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Monday - September 20, 2010

From: Portland, OR
Region: Northwest
Topic: Trees
Title: Trees for traffic buffer in Portland OR
Answered by: Barbara Medford


Hi, saw the question about small space plants. On this topic, our street in Portland OR is looking for a fast growing, 20-30 ft tree that can go in a 12" wide parking strip along our road (we have major traffic problems on our street and are trying to slow people). I was thinking of the velvet mesquite because it can take tough conditions and has a taproot. Will it do ok in our zone?


Okay, we're a little confused. Did you mean a twelve FOOT space, or just 12" as your question says? No 20-30 foot tall tree is going to be able to survive in a 12-inch wide "planter." I understand why, if it is really that narrow, you are asking for a tree with a taproot. Many trees have taproots, usually when they are small, so they can get down and get some moisture to grow with. However, they all develop lateral roots as they grow, both to extend out for more nutrients and to balance the tree. Generally speaking, a tree's roots will extend 2 to 3 times larger than the "drip line" or outer edges of the tree above ground. Twelve inches wouldn't even be big enough to dig a hole for the root ball to plant such a tree, and if a taproot is all it has when you plant it and the taproot is broken in transit, that tree will almost surely die anyway. And certainly the lateral roots cannot survive under the impermeable hard surface of the roadway.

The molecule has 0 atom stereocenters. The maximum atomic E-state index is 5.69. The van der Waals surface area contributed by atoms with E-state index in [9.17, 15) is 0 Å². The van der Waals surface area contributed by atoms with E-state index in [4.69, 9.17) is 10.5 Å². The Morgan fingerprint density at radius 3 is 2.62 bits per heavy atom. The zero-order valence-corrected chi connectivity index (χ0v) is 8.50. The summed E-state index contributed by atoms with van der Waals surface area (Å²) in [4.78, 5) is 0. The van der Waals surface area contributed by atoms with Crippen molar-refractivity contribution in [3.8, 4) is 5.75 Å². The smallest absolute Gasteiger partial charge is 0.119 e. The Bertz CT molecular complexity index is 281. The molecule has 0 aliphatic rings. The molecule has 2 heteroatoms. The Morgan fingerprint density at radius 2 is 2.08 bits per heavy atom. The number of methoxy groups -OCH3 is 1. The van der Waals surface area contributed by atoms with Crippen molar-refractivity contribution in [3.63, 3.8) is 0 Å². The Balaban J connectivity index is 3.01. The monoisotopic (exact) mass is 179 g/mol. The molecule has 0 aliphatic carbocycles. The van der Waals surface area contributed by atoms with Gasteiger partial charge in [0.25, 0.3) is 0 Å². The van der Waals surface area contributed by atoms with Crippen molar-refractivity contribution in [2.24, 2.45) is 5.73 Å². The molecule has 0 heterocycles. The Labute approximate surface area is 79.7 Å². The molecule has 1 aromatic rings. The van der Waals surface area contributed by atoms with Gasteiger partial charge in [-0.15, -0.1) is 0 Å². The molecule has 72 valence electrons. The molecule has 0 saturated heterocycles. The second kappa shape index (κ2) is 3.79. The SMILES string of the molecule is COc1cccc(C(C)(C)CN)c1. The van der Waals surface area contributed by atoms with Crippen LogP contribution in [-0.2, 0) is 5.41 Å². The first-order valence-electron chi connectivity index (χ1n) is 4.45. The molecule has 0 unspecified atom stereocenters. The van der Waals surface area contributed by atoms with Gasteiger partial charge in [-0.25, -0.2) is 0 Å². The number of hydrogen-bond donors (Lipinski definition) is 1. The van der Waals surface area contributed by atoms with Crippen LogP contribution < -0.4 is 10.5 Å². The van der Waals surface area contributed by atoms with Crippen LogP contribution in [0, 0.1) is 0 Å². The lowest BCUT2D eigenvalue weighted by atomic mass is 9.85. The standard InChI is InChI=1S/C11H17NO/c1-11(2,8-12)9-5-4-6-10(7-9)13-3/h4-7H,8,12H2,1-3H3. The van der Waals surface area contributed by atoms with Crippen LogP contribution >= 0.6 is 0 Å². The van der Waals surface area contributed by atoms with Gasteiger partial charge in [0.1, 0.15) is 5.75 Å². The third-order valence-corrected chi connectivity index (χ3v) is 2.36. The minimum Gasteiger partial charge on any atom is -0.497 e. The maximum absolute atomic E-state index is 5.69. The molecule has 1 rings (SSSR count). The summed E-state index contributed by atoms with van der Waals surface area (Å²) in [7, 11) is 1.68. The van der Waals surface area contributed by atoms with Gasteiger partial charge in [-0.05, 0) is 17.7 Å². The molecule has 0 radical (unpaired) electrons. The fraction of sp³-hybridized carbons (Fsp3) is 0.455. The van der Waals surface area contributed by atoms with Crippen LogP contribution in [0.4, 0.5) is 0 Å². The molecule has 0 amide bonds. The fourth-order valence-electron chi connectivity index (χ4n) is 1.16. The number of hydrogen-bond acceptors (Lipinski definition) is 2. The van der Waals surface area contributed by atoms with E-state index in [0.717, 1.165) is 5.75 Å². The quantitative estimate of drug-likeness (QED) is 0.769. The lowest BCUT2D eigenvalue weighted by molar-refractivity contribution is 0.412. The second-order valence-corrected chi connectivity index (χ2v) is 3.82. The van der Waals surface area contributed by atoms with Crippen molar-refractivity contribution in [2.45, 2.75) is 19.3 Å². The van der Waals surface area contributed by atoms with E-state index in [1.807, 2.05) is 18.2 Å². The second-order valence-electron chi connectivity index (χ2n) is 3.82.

So, let's talk a little bit about Prosopis velutina (Velvet mesquite). For openers, this is a desert tree, which grows mostly in Arizona and down into Mexico, although there are small populations, some of them introduced by humans, in New Mexico, Texas and California. The USDA Hardiness Zones for this tree are 8b to 10. Portland is in Zone 8b so, in that respect, it would be okay in Portland. There the okayness ends. You note we said it is a desert tree, and one thing Portland is not is desert. See this University of Arizona webpage on Prosopis velutina. From our Native Plant Database page on this plant:


Native Distribution: Extreme SW. New Mexico west to central Arizona and NW. Mexico; at 500-5500 (152-1676 m).
Native Habitat: Along washes and valleys and on slopes and mesas in desert, desert grassland, and occasionally with oaks."

So, unless we misunderstood your question, I think we have exhausted that subject. We also are a little confused about your calling this a "parking strip." If you meant it was twelve feet wide, supposedly some cars could park on it, but that, in turn, would make unfeasible planting trees in the same space, not just because the cars need room, but because cars on the space would compact the soil and, again, make it inhospitable to tree roots.

Since we don't seem to be doing you much good, let us refer you to our Recommended Species section. Click on Oregon on the map, and you will get a list of plants native to Oregon that are considered beneficial and are usually commercially available. Go to the right-hand side of the page and make some selections. If you have the space for and still want trees, click on that under General Appearance. You could also try shrubs or even grasses. Farther down on that sidebar, you can select which Light Requirement your space (sun, part shade or shade) has, soil moisture and so forth.  Narrow Your Search, and you will get a list of whichever type of plant you are considering that fits your specifications. 

Beyond that, we would suggest you contact your city's Street Department, for possible help or suggestions on your problem. You might also contact the Oregon State University Extension Service for plant suggestions appropriate to your area.

From our Native Plant Image Gallery:

Prosopis velutina



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